The highly publicised separation of former television presenter and model Kelly Landry and Sydney to Hobart winner and accountant Anthony Bell, has highlighted that there is a benefit in defending applications for Apprehended Violence Orders.
Ms Landry alleged that throughout the marriage she was subjected to verbal abuse and family violence at the hands of Mr Bell. Ms Landry alleged that Mr Bell would make comments to her such as “you are an amazing mum, but you are a shit wife”, Ms Landry also alleged that Mr Bell controlled her financially and physically assaulted her.
In January 2017 the Police applied for an Apprehended Violence Order against Mr Bell in protection of Ms Landry, and an interim AVO was granted. Mr Bell denied the allegations and the matter was heard in the Downing Centre Local Court, Sydney.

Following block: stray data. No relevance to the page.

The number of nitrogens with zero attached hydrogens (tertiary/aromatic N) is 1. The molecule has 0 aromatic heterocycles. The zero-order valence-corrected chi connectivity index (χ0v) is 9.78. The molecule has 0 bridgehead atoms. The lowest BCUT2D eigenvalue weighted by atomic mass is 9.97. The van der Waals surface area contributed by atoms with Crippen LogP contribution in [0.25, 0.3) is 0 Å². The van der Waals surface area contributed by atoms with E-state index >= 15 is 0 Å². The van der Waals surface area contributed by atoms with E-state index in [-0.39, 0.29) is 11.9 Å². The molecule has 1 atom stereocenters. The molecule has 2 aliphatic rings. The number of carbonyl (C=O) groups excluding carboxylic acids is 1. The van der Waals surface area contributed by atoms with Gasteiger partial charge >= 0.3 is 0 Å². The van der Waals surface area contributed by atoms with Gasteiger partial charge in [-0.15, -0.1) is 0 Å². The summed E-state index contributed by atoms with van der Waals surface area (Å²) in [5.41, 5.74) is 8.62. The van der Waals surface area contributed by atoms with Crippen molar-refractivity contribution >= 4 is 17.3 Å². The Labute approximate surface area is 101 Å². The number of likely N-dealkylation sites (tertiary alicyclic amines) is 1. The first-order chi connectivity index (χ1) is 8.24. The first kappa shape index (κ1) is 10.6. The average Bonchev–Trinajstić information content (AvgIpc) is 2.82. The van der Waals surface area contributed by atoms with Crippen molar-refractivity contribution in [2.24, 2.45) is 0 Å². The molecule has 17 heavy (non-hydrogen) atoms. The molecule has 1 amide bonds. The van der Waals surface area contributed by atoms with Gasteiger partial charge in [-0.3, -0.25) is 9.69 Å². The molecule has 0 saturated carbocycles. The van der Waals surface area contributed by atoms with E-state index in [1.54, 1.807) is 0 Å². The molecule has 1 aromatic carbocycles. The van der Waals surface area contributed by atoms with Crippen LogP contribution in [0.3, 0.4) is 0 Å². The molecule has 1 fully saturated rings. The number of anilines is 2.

On 18 May 2017 after a one hour judgement, the application for the AVO was dismissed. Magistrate Robert Williams said that there was no need for a permanent order in circumstances where “There appears to be little if no opportunity of future incidents”.
Although an AVO is not a criminal offence it will be recorded on your criminal record and may become an issue in regards to future employment. Also AVOs may have an impact on any court proceedings that may be conducted relating to the care of children.
In the event you wish to apply for an AVO due to abuse or family violence you are experiencing, then you should contact the Police immediately.
In the event the Police have made an application for an AVO against you, we strongly recommend that you obtain legal advice regarding the application.
Koffels have a dedicated Family Law practice and can guide clients on a considered approach to events impacting on them as a result of family breakup.